As Congress prepares to debate whether to extend the Bush-era tax cuts, the poll showed that 51 percent want to extend the tax cuts only for households making less than $250,000 a year, and 45 percent want to extend the tax cuts for all.
Those who support tax cuts only for those making less than $250,000 a year include minorities, Democrats, liberals and moderates, women, college graduates, Midwesterners and Northeasterners.
Those who want to extend all of the tax cuts, including for the wealthy, include Republicans, tea party supporters, conservatives, Southerners and Westerners,
Independents were closely divided, with 49 percent for extending only the “middle class” tax cuts, and 48 percent for extending all of them.
These results are remarkable and all the more meaningful in light of the hundreds of millions health insurers and other financial industry and corporate interests spent on sliming health care reform, President Obama and Democrats, beginning in the early spring of 2009.
One thing to be thankful for this Thanksgiving is that all that expensive well poisoning apparently registered with fewer gullible Americans than did the unforgivable denigration of Sen. John Kerry in 2004. Maybe more Americans are catching on to those who have — and are — profiting so greatly, financially and politically, from lying to them.
To hear conservative Republicans tell it, business is the vital, job-creating, wealth-building, and therefore virtuous, backbone of American prosperity and democracy, while government is a meddlesome, bungling and costly drag on freedom and prosperity.
Or, as the icon of conservative Republicans put it:
Oh really? We’ve done a little scorekeeping just over the past week or so, to see how corporate America is doing at being our virtuous backbone.
TRENTON, N.J. – With Johnson & Johnson’s once-golden reputation tarnished by 11 recalls of medicines, contact lenses and hip implants in as many months, its chief executive says he knows the company let consumers down.
. . .The maker of trusted brands including Johnson’s No More Tears baby shampoo, Tylenol pain reliever and Neosporin antibiotic ointment, has announced repeated recalls. Nine involved nonprescription medicines – from Children’s Benadryl to Tylenol Arthritis – made by its McNeil Consumer Healthcare unit.
The biggest was an astounding April 30 recall of 136 million bottles of children’s and infants’ liquid medicines that might have contained tiny metal particles or have too much active ingredient.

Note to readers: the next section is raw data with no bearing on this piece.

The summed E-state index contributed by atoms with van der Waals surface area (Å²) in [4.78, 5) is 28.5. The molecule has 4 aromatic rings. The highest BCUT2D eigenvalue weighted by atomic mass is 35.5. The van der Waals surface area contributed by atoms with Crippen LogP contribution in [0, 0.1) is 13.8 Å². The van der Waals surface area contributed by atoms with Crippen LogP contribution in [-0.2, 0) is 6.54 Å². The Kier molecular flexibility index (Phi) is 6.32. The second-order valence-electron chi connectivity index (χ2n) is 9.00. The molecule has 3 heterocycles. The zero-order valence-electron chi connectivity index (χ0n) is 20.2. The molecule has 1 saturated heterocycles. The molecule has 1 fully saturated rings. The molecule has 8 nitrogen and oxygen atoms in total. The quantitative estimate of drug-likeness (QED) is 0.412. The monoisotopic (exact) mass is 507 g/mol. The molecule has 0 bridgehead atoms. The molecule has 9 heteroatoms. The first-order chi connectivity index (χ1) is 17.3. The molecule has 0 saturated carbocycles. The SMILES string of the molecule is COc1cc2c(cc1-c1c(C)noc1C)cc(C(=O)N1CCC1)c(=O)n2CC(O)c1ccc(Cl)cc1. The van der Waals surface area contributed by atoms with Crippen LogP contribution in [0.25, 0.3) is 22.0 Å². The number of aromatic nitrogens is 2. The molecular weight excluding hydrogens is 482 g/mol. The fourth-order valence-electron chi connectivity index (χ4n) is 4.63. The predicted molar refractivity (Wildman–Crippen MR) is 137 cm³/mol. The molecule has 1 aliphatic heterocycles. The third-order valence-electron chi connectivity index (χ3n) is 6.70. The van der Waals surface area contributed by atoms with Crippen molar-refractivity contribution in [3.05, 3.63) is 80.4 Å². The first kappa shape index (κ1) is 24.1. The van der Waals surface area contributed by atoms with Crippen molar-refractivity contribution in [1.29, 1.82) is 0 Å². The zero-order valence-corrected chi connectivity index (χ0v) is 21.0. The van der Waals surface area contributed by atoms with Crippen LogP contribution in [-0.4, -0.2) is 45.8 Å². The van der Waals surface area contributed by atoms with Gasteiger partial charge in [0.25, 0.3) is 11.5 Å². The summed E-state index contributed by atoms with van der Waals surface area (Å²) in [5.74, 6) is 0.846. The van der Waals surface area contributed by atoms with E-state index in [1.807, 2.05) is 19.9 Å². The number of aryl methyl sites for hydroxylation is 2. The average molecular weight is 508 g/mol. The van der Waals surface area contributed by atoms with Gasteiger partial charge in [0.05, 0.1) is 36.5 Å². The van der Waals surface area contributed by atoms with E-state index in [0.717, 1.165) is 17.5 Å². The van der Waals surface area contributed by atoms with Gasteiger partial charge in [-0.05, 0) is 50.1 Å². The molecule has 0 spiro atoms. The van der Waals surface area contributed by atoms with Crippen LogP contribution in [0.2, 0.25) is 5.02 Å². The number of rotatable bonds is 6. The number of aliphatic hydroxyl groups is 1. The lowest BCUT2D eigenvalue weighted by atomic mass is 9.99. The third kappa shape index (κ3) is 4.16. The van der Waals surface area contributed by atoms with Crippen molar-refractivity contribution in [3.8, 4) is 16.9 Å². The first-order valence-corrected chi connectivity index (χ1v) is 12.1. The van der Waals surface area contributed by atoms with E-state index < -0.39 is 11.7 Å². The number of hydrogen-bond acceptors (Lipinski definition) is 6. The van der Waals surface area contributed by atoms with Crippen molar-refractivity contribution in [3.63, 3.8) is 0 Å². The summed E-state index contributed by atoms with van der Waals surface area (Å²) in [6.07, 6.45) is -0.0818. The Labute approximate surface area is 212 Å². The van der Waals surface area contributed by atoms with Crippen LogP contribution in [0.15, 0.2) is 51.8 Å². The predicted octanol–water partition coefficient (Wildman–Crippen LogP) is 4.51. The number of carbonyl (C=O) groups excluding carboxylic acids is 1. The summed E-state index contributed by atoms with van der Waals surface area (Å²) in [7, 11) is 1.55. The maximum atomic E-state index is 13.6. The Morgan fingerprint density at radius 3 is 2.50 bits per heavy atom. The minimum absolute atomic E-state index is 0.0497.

. . .Last week was particularly bad for the world’s biggest health-products maker. J&J received a warning from the Food and Drug Administration about illegal marketing of some hip and knee implants and two more recalls: one involving two other hip implant products and one involving contact lenses sold in Asia and Europe that stung some users’ eyes.
Eleven recalls in 11 months! The story also says that at one plant, when production of a medication had to be interrupted, workers didn’t bother to recalibrate the machinery to ensure doses were accurate.
Mind you, this isn’t some small, off-the wall outfit operating on a shoestring, but the “world’s biggest health-products maker.”
If we’ve heard it once, we’ve heard it a thousand times, in House and Senate floor speeches, Republican campaign speeches, TV interviews and on talk radio — and Thursday night, there it was again.
The setting was a House Energy and Commerce Committee markup session for its health reform legislation, carried on C-SPAN. We think ranking member Joe Barton, R-Texas, said it, but we were busy doing PC housekeeping, so it could’ve been another Republican.
In this instance, it was used as an indictment of President Obama, for wanting a public-option plan and thereby interfering with business, with the sacrosanct private sector.
This is a paraphrase, albeit a close one, of remarks delivered using the Republicans’ patented formula for arrogant, dismissive resentfulness.
” . . . from someone who has never operated a business and has never had to meet a payroll!”
We ached to hear a Democrat on that committee come back with the riposte that just might put this inane meme away for good.
Mr. Chairman, I always find it interesting when our Republican colleagues question someone’s leadership, condemn their decisions, because they never ran a business or had to meet a payroll.
If I’m not mistaken, Presidents Dwight Eisenhower, Richard Nixon and Ronald Reagan never operated a business or met a payroll. If that is to be the benchmark for sound leadership, would our Republican friends want to include those presidents in their condemnation?
Thank you, Mr. Chairman, and I yield back the balance of my time.
That comeback could include a reminder that one-term President George H.W. Bush and his son, George W., did run businesses and meet payrolls. And so, would Republicans care to hold them up as models of superior leadership and results?